Dr. Holly Shill Stresses Importance of Medications for Hospitalized Parkinson’s Patients
Physicians, nurses, and other staff at Barrow Neurological Institute are involved in a concerted effort to improve the outcomes of people with Parkinson’s disease who are hospitalized.
Neurologist Dr. Holly Shill, director of the Muhammad Ali Parkinson Center at Barrow, said it is important to raise awareness throughout the hospital about the issues affecting Parkinson’s disease patients because many of them need services other than neurology. (Watch Dr. Shill’s talk)
People with Parkinson’s disease are hospitalized for a variety of reasons, including falls, pneumonia, cardiac problems, urinary tract infections, gastrointestinal problems, cancer, dementia, syncope, and stroke.
Dr. Shill said medication non-compliance is the main issue affecting hospitalized Parkinson’s disease patients. These patients may not be given their medication on time, not given their medication at all, or given an inappropriate substitute. They may also be given dopamine-blocking drugs, which negate the benefits of levodopa – the standard medication for Parkinson’s disease.
Studies have shown that medication non-compliance may increase the risk of deterioration and infection in Parkinson’s disease patients, and may also contribute to longer hospital stays.
Barrow and other Dignity Health facilities have implemented several practices to improve outcomes for Parkinson’s patients, including expedited reconciliation of medications.
“If patients are recognized as having Parkinson’s disease anywhere throughout our system, their medications are entered with the help of the pharmacy, a provider reconciles them, and then patients get their medications almost as fast as they hit the door if they need them,” Dr. Shill said.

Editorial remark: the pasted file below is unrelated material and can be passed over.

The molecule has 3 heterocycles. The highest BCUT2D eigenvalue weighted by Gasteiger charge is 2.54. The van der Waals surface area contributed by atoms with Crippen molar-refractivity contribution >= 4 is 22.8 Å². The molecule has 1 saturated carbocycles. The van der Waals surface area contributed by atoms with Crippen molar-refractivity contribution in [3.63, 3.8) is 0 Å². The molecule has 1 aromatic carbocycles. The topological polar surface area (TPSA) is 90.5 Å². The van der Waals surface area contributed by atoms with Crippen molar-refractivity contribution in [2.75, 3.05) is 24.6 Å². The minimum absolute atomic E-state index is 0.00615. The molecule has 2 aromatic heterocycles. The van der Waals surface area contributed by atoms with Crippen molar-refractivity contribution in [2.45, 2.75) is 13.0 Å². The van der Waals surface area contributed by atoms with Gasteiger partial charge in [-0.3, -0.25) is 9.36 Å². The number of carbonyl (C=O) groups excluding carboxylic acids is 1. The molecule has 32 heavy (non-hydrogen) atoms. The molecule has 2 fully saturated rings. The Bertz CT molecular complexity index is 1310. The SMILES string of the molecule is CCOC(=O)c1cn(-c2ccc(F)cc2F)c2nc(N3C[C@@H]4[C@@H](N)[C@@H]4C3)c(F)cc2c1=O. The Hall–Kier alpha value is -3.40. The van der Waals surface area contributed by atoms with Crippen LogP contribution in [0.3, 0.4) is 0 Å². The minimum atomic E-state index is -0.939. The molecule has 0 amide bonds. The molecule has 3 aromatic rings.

An alert system has been implemented on hospital computers to notify providers when they attempt to order contraindicated medications for Parkinson’s patients, such as dopamine blockers.
Dr. Shill said nurses have been instructed that when administering Parkinson’s medication, they have a 15-minute window before and after the time the patient usually takes the medication.
Another part of the effort is to continue to provide education to nurses and physicians on the importance of medication compliance for Parkinson’s patients, and what they can do to help improve outcomes.
“The natural follow-up for this is to see how well we’re doing,” Dr. Shill said. “Now that all the alerts and precautions are in place, are we doing a better job? Are we improving outcomes? I think we’re one of the first places in the country that is starting to do this in a very systematic way, and that’s because of the efforts of the people involved.”
The National Parkinson Foundation is also spreading awareness about the importance of medication compliance in the hospital but with a focus on educating people with Parkinson’s disease. The foundation launched the “Aware in Care” campaign in 2011 to help people who may become hospitalized be proactive in their care.